Argumentative

“What?” Bailey was incredulous. This so-called angel in front of her was utterly ridiculous. Not because Bailey didn’t believe in angels, she very much did. But because of the incomprehensible reason the angel gave for summoning Bailey from the mortal world.

“I have to go to the afterlife, DIE, because I haven’t made an impact on enough people?!?”

“Yes, Miss Potter, that’s exactly what I’m saying,” the glowing being replied.

Bailey didn’t believe that. She must have had an impact. She had a couple hundred friends on two or three different social media sites. She knew the angel had to be mistaken.

She explained, again, to the angel that she had tons of friends, all of whom would miss her terribly if she was yanked out of the world so soon.

“Tell you what, Miss Potter, we’ll gather those several hundred friends of yours into a large hall, on a party pretext, and we’ll see just how many of them you make an impact upon.”

To Bailey Potter, that sounded like an excellent plan. She’d show that upstart angel that she had tons of friends, each and every one cherishing her as much as she valued them.

The shining light of the angel disappeared as he went to make the arrangements for Bailey’s gathering. Bailey turned back to her vanity mirror and began putting on some party makeup. She wanted to look her very best for her party.

Not long after he’d left, the angel reappeared in Bailey’s room in a shower of glittering sparks. “Alright, Miss Potter, your friends are gathered. If you’re ready?”

The bubbly brunette nodded. She was excited about the party and eager to show the little upstart that he was totally wrong about her.

When the angel popped her into the middle of the large party hall, Bailey was all smiles, happiness shining on her face. A whisper floated to her, “Miss Potter, so that you are sure this is on the up-and-up, I’ve given you a little of my power. You’ll be able to hear thoughts from nearby people that are in reference to you.”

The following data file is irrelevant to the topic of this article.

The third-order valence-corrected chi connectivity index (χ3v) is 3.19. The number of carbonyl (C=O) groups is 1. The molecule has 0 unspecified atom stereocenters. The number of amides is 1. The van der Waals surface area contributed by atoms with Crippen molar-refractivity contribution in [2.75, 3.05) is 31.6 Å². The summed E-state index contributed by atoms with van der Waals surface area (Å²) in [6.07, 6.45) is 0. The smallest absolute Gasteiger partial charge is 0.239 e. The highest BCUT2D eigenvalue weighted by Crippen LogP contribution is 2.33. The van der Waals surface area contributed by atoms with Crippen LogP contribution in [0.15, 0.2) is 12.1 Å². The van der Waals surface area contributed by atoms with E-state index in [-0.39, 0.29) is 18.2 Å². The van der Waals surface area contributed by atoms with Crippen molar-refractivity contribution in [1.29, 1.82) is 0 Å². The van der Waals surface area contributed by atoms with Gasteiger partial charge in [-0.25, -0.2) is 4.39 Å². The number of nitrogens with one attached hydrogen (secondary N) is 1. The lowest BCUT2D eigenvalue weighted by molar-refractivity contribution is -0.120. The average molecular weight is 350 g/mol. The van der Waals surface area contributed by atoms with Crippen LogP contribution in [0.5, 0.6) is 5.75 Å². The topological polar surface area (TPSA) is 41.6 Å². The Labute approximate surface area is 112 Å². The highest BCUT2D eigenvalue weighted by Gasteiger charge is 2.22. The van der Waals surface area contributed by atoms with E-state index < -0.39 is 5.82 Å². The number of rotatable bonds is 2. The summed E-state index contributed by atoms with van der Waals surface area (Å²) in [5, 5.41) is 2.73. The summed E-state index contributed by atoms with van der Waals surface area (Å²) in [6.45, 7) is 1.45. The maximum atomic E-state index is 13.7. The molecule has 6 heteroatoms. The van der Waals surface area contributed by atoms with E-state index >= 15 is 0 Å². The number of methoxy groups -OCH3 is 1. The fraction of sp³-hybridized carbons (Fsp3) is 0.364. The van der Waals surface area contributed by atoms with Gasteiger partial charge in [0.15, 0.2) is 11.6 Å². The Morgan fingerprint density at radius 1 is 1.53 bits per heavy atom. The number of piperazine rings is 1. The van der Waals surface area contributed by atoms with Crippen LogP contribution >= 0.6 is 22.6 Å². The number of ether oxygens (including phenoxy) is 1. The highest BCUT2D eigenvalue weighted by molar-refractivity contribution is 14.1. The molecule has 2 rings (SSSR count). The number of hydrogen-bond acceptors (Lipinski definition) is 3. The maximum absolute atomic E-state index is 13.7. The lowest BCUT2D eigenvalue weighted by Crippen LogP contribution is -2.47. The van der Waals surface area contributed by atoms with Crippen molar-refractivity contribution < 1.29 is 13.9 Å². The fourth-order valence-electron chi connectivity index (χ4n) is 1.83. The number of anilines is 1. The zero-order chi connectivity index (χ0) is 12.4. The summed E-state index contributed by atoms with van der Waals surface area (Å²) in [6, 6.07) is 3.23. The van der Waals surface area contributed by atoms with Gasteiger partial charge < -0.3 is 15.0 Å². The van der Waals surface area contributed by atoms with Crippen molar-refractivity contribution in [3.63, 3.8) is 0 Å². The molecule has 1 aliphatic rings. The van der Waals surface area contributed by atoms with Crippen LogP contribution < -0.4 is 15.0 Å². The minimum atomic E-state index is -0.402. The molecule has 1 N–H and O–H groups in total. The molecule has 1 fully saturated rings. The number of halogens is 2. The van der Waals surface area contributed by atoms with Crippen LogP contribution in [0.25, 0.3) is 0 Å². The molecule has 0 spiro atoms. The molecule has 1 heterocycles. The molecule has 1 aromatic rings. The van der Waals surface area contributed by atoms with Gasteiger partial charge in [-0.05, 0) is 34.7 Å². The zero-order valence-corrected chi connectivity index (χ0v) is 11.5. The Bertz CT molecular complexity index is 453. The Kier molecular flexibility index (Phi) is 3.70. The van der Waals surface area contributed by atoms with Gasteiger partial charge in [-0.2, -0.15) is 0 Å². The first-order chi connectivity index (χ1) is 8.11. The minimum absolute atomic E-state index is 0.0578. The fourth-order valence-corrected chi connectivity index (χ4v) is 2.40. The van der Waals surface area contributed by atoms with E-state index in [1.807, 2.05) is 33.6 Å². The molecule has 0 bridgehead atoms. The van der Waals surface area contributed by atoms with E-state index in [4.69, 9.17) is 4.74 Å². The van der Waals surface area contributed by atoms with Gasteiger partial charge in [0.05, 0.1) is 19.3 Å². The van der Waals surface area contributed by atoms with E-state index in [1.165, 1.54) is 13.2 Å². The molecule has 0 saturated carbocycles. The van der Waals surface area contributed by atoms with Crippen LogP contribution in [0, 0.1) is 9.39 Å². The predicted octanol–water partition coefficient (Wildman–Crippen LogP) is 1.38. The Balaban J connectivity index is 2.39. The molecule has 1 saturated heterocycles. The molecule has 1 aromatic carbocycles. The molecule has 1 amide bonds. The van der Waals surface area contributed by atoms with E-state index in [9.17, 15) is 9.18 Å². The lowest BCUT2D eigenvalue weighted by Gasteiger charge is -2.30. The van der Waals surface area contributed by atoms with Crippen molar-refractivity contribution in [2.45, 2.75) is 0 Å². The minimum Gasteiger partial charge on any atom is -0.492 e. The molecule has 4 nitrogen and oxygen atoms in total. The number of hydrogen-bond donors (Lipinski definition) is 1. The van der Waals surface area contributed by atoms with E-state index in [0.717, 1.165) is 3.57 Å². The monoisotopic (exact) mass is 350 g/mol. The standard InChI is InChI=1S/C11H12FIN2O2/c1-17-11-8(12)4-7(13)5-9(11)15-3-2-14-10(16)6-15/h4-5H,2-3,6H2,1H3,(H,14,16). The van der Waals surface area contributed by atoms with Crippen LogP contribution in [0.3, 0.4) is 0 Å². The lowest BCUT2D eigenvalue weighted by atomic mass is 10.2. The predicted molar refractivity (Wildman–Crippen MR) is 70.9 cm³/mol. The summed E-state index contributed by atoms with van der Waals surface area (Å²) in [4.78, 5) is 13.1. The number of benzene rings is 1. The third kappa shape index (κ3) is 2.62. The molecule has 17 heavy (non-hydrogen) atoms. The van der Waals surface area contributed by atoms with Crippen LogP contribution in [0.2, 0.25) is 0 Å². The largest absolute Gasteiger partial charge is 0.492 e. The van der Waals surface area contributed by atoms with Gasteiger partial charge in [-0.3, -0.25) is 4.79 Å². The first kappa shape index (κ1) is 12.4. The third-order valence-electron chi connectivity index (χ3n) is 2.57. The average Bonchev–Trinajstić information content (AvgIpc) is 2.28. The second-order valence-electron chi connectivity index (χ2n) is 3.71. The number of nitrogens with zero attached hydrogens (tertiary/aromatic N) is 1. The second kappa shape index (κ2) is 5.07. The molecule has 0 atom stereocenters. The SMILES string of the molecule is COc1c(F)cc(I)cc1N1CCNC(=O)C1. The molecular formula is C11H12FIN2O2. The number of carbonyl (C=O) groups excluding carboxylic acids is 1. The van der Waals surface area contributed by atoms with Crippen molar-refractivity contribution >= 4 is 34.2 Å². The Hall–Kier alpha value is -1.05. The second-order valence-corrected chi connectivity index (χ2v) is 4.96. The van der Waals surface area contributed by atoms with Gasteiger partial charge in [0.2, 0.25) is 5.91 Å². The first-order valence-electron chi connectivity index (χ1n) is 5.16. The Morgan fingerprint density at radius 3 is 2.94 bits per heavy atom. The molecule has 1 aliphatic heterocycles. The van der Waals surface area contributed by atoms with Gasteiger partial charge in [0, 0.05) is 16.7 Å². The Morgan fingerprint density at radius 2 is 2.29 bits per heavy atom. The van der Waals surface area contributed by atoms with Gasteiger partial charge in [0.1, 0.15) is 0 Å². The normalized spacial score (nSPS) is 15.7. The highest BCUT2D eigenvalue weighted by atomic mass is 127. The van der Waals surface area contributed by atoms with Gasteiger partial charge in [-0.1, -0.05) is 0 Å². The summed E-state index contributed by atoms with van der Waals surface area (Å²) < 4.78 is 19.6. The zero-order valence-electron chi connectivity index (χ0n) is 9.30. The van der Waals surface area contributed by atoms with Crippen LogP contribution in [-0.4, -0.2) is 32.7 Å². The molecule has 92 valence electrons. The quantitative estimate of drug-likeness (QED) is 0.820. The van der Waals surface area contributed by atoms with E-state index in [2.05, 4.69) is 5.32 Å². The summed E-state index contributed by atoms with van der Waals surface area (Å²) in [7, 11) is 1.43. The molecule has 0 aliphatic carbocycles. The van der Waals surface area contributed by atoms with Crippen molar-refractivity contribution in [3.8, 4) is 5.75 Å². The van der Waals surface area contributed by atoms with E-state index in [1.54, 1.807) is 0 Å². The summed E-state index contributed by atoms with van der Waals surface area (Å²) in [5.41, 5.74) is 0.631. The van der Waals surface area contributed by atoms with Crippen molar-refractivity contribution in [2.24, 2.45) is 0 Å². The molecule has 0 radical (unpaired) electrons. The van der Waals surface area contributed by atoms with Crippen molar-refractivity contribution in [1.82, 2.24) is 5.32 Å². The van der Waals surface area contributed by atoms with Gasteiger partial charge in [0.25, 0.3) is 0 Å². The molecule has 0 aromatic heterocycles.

Bailey grinned. She wouldn’t have to worry about explaining a glowing person to her friends. And she’d get to hear all the wonderful things they thought about her.

Bailey Potter set off, into the midst of the party. She greeted friends from high school, friends from work, friends of friends, and friends of family.

After chatting with each one, Bailey would excuse herself and move to the next group. Each time, she listened to the thoughts of her friends as she took her leave. As the night wore on, Bailey grew more and more depressed.

Though the people she talked to were friendly, most of them seemed to not remember her, from anywhere. None of them knew the party was hers. Most assumed she was simply another guest. There were only a few, a scattered handful, who knew who she was.

Bailey retreated to a darkened corner. “Angel,” she called. “Angel, I suppose you were right. Even the friends I had in high school don’t remember me. Did you see there are four of my old boyfriends here? Only two of them remember me. And not fondly.”

“Miss Potter. I’m sorry you had to endure this. But it was the only way. Most of the ineffectual people I take don’t argue as much as you do.”

“Wait!” Bailey had an idea. She darted back out into the crowd. She listened to conversations as she danced through the party. When she came upon a discussion about the most recent superhero movie, she stopped.

Her high school best friend and Bailey’s first love were talking about how wonderful the movie was and discussing their favorite parts. Bailey, knowing neither really remembered her, butted in.

“Sure, but…it was actually a terrible movie. I mean, seriously, Spider-Man was the best part, and he’s not even really a member of the team. And a Spidey suit made by Tony Stark? Ridiculous!”

Her friends, startled by the sudden argument, turned to her.

“Bailey! I didn’t recognize you. You look amazing!” Both people suddenly remembered the argumentative brunette.

“I see,” came a whisper to Bailey’s ear, “they remember you. But only when you express your opinions. Perhaps you should remember yourself, as well. Good-bye, Miss Potter.”

Advertisements

Leave a Reply

Fill in your details below or click an icon to log in:

WordPress.com Logo

You are commenting using your WordPress.com account. Log Out / Change )

Twitter picture

You are commenting using your Twitter account. Log Out / Change )

Facebook photo

You are commenting using your Facebook account. Log Out / Change )

Google+ photo

You are commenting using your Google+ account. Log Out / Change )

Connecting to %s